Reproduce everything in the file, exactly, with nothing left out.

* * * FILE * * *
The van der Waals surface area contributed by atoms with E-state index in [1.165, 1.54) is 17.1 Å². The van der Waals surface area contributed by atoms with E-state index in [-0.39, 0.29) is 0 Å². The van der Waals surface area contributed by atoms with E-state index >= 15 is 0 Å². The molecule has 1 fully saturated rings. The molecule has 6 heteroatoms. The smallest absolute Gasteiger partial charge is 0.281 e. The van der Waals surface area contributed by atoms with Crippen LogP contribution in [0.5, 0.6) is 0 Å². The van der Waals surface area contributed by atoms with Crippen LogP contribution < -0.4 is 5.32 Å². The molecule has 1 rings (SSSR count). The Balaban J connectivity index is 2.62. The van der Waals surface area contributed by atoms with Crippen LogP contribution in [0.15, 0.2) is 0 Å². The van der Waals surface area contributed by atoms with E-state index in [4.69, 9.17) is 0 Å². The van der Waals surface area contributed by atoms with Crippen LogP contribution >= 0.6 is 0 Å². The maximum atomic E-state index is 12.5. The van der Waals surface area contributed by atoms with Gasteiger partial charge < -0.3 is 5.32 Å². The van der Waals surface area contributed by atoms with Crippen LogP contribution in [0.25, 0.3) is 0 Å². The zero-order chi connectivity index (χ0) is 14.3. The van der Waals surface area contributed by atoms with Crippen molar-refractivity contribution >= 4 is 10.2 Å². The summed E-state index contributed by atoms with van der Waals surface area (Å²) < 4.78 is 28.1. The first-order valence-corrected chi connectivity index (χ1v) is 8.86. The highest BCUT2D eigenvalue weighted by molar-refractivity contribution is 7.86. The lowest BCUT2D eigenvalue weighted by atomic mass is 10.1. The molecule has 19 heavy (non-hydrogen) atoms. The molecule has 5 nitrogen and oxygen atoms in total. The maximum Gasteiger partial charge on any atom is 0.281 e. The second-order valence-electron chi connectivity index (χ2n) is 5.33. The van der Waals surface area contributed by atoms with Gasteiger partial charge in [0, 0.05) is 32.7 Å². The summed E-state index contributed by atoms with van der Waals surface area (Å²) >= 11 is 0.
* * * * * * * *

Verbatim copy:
The van der Waals surface area contributed by atoms with E-state index in [1.165, 1.54) is 17.1 Å². The van der Waals surface area contributed by atoms with E-state index in [-0.39, 0.29) is 0 Å². The van der Waals surface area contributed by atoms with E-state index >= 15 is 0 Å². The molecule has 1 fully saturated rings. The molecule has 6 heteroatoms. The smallest absolute Gasteiger partial charge is 0.281 e. The van der Waals surface area contributed by atoms with Crippen LogP contribution in [0.5, 0.6) is 0 Å². The van der Waals surface area contributed by atoms with Crippen LogP contribution < -0.4 is 5.32 Å². The molecule has 1 rings (SSSR count). The Balaban J connectivity index is 2.62. The van der Waals surface area contributed by atoms with Crippen LogP contribution in [0.15, 0.2) is 0 Å². The van der Waals surface area contributed by atoms with E-state index in [4.69, 9.17) is 0 Å². The van der Waals surface area contributed by atoms with Crippen LogP contribution >= 0.6 is 0 Å². The maximum atomic E-state index is 12.5. The van der Waals surface area contributed by atoms with Gasteiger partial charge < -0.3 is 5.32 Å². The van der Waals surface area contributed by atoms with Crippen LogP contribution in [0.25, 0.3) is 0 Å². The zero-order chi connectivity index (χ0) is 14.3. The van der Waals surface area contributed by atoms with Crippen molar-refractivity contribution >= 4 is 10.2 Å². The summed E-state index contributed by atoms with van der Waals surface area (Å²) < 4.78 is 28.1. The first-order valence-corrected chi connectivity index (χ1v) is 8.86. The highest BCUT2D eigenvalue weighted by molar-refractivity contribution is 7.86. The lowest BCUT2D eigenvalue weighted by atomic mass is 10.1. The molecule has 19 heavy (non-hydrogen) atoms. The molecule has 5 nitrogen and oxygen atoms in total. The maximum Gasteiger partial charge on any atom is 0.281 e. The second-order valence-electron chi connectivity index (χ2n) is 5.33. The van der Waals surface area contributed by atoms with Gasteiger partial charge in [0, 0.05) is 32.7 Å². The summed E-state index contributed by atoms with van der Waals surface area (Å²) >= 11 is 0.